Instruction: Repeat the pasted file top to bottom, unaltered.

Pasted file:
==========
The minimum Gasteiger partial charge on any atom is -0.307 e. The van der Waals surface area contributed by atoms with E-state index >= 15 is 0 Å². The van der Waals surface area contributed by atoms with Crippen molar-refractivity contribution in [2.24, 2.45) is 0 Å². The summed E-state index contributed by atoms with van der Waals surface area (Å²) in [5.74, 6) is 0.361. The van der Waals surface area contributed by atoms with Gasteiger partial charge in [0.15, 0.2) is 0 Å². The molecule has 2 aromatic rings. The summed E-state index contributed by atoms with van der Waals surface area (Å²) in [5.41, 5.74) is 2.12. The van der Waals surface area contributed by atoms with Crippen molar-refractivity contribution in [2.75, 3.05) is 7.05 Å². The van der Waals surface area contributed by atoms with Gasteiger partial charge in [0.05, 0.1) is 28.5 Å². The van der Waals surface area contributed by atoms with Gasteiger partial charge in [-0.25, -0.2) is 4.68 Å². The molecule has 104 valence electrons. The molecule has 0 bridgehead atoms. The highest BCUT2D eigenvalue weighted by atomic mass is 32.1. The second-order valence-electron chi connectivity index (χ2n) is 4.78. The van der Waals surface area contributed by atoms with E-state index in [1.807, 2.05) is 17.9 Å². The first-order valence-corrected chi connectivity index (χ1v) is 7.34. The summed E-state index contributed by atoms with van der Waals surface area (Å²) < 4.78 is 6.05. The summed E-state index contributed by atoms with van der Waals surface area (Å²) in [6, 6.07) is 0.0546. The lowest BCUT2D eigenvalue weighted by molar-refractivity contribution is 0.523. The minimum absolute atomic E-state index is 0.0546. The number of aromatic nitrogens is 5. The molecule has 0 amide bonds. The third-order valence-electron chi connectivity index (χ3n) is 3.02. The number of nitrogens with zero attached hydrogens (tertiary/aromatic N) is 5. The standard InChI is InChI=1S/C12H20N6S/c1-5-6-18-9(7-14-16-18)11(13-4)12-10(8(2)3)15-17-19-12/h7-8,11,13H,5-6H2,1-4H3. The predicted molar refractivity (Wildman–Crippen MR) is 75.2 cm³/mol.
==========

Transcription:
The minimum Gasteiger partial charge on any atom is -0.307 e. The van der Waals surface area contributed by atoms with E-state index >= 15 is 0 Å². The van der Waals surface area contributed by atoms with Crippen molar-refractivity contribution in [2.24, 2.45) is 0 Å². The summed E-state index contributed by atoms with van der Waals surface area (Å²) in [5.74, 6) is 0.361. The van der Waals surface area contributed by atoms with Gasteiger partial charge in [0.15, 0.2) is 0 Å². The molecule has 2 aromatic rings. The summed E-state index contributed by atoms with van der Waals surface area (Å²) in [5.41, 5.74) is 2.12. The van der Waals surface area contributed by atoms with Crippen molar-refractivity contribution in [2.75, 3.05) is 7.05 Å². The van der Waals surface area contributed by atoms with Gasteiger partial charge in [0.05, 0.1) is 28.5 Å². The van der Waals surface area contributed by atoms with Gasteiger partial charge in [-0.25, -0.2) is 4.68 Å². The molecule has 104 valence electrons. The molecule has 0 bridgehead atoms. The highest BCUT2D eigenvalue weighted by atomic mass is 32.1. The second-order valence-electron chi connectivity index (χ2n) is 4.78. The van der Waals surface area contributed by atoms with E-state index in [1.807, 2.05) is 17.9 Å². The first-order valence-corrected chi connectivity index (χ1v) is 7.34. The summed E-state index contributed by atoms with van der Waals surface area (Å²) < 4.78 is 6.05. The summed E-state index contributed by atoms with van der Waals surface area (Å²) in [6, 6.07) is 0.0546. The lowest BCUT2D eigenvalue weighted by molar-refractivity contribution is 0.523. The minimum absolute atomic E-state index is 0.0546. The number of aromatic nitrogens is 5. The molecule has 0 amide bonds. The third-order valence-electron chi connectivity index (χ3n) is 3.02. The number of nitrogens with zero attached hydrogens (tertiary/aromatic N) is 5. The standard InChI is InChI=1S/C12H20N6S/c1-5-6-18-9(7-14-16-18)11(13-4)12-10(8(2)3)15-17-19-12/h7-8,11,13H,5-6H2,1-4H3. The predicted molar refractivity (Wildman–Crippen MR) is 75.2 cm³/mol.